Phospho-dependent and phospho-independent interactions of the helicase UPF1 with the NMD factors SMG5-SMG7 and SMG6
Chakrabarti, S; Bonneau, F; Schussler, S; Eppinger, E; Conti, E
Nucleic Acids Res. 2014, 42, 9447-9460
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Nonsense-mediated mRNA decay (NMD) is a eukaryotic surveillance pathway that recognizes mRNAs with premature stop codons and targets them for rapid degradation. Evidence from previous studies has converged on UPF1 as the central NMD factor. In human cells, the SMG1 kinase phosphorylates UPF1 at the N-terminal and C-terminal tails, in turn allowing the recruitment of the NMD factors SMG5, SMG6 and SMG7. To understand the molecular mechanisms, we recapitulated these steps of NMD in vitro using purified components. We find that a short C-terminal segment of phosphorylated UPF1 containing the last two Ser-Gln motifs is recognized by the heterodimer of SMG5 and SMG7 14-3-3-like proteins. In contrast, the SMG6 14-3-3-like domain is a monomer. The crystal structure indicates that the phosphoserine binding site of the SMG6 14-3-3-like domain is similar to that of SMG5 and can mediate a weak phospho-dependent interaction with UPF1. The dominant SMG6-UPF1 interaction is mediated by a low-complexity region bordering the 14-3-3-like domain of SMG6 and by the helicase domain and C-terminal tail of UPF1. This interaction is phosphorylation independent...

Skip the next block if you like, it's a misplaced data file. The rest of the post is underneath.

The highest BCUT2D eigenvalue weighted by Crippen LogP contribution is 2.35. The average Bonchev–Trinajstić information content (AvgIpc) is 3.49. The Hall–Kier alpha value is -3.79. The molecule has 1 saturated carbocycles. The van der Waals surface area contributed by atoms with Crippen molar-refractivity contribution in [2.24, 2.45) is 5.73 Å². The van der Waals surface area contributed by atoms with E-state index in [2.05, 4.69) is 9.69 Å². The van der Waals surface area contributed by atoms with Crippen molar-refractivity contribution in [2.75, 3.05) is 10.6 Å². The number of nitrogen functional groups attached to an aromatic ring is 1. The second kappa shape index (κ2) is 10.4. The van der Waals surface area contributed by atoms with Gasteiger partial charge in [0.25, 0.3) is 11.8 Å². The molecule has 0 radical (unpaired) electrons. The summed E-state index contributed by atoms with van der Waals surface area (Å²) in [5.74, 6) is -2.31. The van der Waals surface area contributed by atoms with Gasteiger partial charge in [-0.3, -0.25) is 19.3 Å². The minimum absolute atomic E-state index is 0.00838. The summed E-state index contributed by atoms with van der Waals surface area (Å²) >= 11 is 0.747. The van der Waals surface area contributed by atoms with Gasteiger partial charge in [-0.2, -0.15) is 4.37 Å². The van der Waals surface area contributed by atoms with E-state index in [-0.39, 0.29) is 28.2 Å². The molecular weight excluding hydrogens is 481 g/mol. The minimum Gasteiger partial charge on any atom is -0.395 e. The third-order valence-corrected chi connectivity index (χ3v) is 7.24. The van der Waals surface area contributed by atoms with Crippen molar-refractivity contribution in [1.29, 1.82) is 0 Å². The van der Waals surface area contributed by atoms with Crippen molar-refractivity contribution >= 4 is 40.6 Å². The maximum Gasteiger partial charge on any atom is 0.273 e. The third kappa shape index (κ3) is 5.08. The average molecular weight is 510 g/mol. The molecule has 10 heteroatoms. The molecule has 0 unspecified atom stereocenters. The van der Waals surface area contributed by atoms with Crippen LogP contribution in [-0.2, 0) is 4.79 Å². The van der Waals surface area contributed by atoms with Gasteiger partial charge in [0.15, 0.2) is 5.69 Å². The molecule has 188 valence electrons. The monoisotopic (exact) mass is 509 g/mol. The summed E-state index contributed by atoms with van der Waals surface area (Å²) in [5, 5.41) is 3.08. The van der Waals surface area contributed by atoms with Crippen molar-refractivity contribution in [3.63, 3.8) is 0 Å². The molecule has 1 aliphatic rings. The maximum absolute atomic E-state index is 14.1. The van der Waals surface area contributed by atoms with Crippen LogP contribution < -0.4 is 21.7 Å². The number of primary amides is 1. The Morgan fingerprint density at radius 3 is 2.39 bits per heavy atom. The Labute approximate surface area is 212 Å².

Probing the elastic limit of DNA bending
Le, TT; Kim, HD
Nucleic Acids Res. 2014, 42, 10786-10794